In every culture, there are understood protocols about directly addressing another person whether it's to give a compliment, resolve a conflict, or share feedback. Addressing someone directly is about speaking to a person, not about them. Technology offers a plethora of ways to practice this, but without cultural awareness it's tricky. I like to think of it more as direct connection.
We all triangulate - about our coworkers, friends, family, and leaders. It can be helpful when we need to process our experience, get advice and guidance, or cool off before talking directly do someone else. Talking about someone is not a bad behavior in and of itself. I may talk about the accomplishments of another person as a way to credit them and sponsor them into additional opportunities.
But it can be harmful when we vent, start rumors, feel helpless, complain, blame and struggle to actually connect with someone we might be frustrated with. Then we get stuck, stay angry, feel disempowered, and want to avoid the whole situation. Additionally when someone has caused us harm, it may not be appropriate or safe to directly address them.
Leaders must be able to not only address, but connect directly with others when appropriate. This could be via text, messenger, email, phone call, video call, or in-person. Each modality holds benefits when used well. While the reality is we will always talk about others, leaders must be able to discern when and how to connect directly. They should become conscious of the criteria they use to determine when they talk about someone and when they talk to them.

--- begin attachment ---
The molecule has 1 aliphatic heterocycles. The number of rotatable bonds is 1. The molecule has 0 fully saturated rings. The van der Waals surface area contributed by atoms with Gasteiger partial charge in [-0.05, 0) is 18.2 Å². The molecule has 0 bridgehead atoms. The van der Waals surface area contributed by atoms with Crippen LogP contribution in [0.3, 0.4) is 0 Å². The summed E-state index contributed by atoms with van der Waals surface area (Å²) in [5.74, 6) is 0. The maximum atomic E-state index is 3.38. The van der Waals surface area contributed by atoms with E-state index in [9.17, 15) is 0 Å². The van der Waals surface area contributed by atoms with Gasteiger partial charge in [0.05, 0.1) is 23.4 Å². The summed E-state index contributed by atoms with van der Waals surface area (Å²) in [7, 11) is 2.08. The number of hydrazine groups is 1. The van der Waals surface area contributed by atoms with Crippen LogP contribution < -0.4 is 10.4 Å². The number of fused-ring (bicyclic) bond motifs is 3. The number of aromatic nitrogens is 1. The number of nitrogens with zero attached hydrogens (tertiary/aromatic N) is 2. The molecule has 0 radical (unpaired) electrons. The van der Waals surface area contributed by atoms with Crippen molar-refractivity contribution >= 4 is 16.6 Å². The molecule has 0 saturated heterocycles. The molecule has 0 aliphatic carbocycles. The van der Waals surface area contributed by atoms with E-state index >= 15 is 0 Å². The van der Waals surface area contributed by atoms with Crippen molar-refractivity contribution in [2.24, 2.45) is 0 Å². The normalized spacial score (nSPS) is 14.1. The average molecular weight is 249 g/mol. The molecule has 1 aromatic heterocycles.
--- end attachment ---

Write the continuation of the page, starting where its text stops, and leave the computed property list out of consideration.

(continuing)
The more you directly connect with someone, the more you get to know them and the ways they prefer to be connected with. Stay aware of how your cultural identities come into play. As an example:
Take some time to reflect on the following questions:
Direct connection isn't about imparting your feedback or opinion on someone else. It's the ability to come together with someone one-on-one - to nurture and strengthen the relationship between you. It's knowing how and when to reach out, initiate, repair and restore. It's knowing how to create belonging through your communication.